This startup wants to stop sick people Googling their symptoms and worrying they're about to die


allon bloch

Kang Health

Allon Bloch, Kang Health CEO.

We've all done it: Feeling under the weather, we've turned to the web to work out what might be wrong with us, only to find out that we're on the verge of certain death.


While forums and online health websites can be useful in terms of researching what your symptoms may be caused by, they often cause a lot of unnecessary worry and are no match for seeking the advice of a medical expert, in person - and even then, doctors can make mistakes.

A New York City-based startup wants to empower consumers by providing user-generated data on how other people with similar symptoms to them were treated and how they recovered so they can more accurately assess what is wrong with them and ask the right questions of their physicians.

Kang Health announced on Wednesday it has raised a $3.3 million seed round, led by Mangrove Capital Partners, with participation from Bessemer Venture Partners, Lerer Hippeau Ventures, Primary Ventures, and Comcast Ventures.

The company was founded by Allon Bloch, the former CEO of website building service, online shopping marketplace MySupermarket, and online car retailer Kang currently has 10 full-time staff working on its website and app, who are based in New York City and Tel Aviv. Adam Singolda, the founder and CEO of content recommendation platform Taboola, sits on the company's board.


Kang Health is a bit like a Google Waze for illnesses. Users can keep their identities anonymous and are required to type in their gender, age, and symptoms. There are also plans to input information about their lifestyle and medical history. Kang Health will return results suggesting, for example, that 80,000 people of the same age and gender had this diagnosis, 30,000 suffered with this complaint, and 5,000 had something different. Users can then research the different types of treatment for those ailments, whether they were successful, and if there were any side effects.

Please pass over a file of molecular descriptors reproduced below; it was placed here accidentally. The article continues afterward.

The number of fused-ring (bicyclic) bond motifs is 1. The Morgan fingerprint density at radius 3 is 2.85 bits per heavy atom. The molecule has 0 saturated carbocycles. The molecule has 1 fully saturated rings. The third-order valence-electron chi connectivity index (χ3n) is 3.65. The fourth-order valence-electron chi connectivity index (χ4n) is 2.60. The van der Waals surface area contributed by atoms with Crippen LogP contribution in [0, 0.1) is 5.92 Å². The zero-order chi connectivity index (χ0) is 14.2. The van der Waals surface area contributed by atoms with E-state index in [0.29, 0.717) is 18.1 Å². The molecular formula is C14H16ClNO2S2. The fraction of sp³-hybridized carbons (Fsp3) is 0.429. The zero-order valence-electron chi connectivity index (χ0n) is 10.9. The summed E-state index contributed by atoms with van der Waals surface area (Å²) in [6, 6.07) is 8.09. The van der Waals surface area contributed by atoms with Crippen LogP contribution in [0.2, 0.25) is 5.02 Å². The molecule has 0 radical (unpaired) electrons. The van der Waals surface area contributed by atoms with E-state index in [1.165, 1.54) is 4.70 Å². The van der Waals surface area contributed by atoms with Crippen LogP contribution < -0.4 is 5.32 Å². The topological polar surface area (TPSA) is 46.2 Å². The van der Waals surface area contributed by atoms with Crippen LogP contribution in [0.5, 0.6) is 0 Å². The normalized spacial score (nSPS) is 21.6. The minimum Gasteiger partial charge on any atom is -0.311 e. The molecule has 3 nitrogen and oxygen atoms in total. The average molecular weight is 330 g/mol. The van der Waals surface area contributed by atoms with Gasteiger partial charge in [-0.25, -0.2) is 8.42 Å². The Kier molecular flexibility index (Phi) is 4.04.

The information on the Kang Health website and app will be largely user-generated, although it is getting off the ground with anonymized data from a major health maintenance organization (Bloch declined to comment on which one) which has tens of millions of data points on different health events. The company also has two full-time doctors on board to validate the information.

Bloch told Business Insider that Kang Health isn't aiming to dispense medical advice or to do away with trained medical practitioners, but instead the company wants to use big data analysis to give people a "dynamic decision tree."

He said: "We don't want to make you flip through medical jargon, we just want to make you understand what you have in a way that's trusting and empowering. Some people [with your symptoms] may have just drunk water and eaten chicken soup, and [Kang] can give you that sense ... and provide people with an understanding of the probability of having different things and how people treated it. Now before, during, and after going to a doctor, you are empowered to ask a doctor a question and share information."

Kang Health wants to give doctors more information at their fingertips

Bloch says Kang Health - named after Labuche Kang, one of the highest mountain peaks in the world that has yet to be climbed - could also help doctors too.


"I've used all these systems and while there are good systems for doctors nobody tells you there were 100,000 people who had situation A, which led to situation B," Bloch said. "There's no information shared with the doctor that's packaged at their fingertips and for consumers, there's nothing."

The more users that share their health information with Kang, the more powerful the system will be. For example, Kang could help people track if seasonal flus or allergies were prevalent in their local areas at a particular time

Still - just like Google Waze and other platforms that rely on regularly updated data from users - Kang will only be successful if it manages to build a large, active audience. Bloch said Kang Health will be able to offer meaningful data once it has tens of thousands of users, but that 1 million users would offer a more solid panel with a diversified view across the US.

Bloch said Kang Health is still working on its go-to-market plan and that the consumer product is around six months from release. As for how the company will make money, Bloch thinks that is at least a year or two away.

"We are looking at this as a very pro-consumer [platform]. We don't see this as an advertising platform in any case, but the data will be very valuable for a lot of people and organizations," Bloch said.


Kang Health enters a crowded and fragmented market. On the consumer symptom-checker side, many people already use websites like WebMD and Mayo Clinic. On the machine learning front, Google's DeepMind artificial intelligence lab has partnered with the UK's National Health Service to detect acute kidney injury and eye conditions and IBM has been using its Watson cognitive computing system to speed up cancer care, for example.

Bloch says despite some major players, there is still a gap in the market for the service Kang Health offers.

"There will be multiple companies that occupy different parts of the value chain," Bloch said. "The world is looking for something much more sophisticated around medical conditions."

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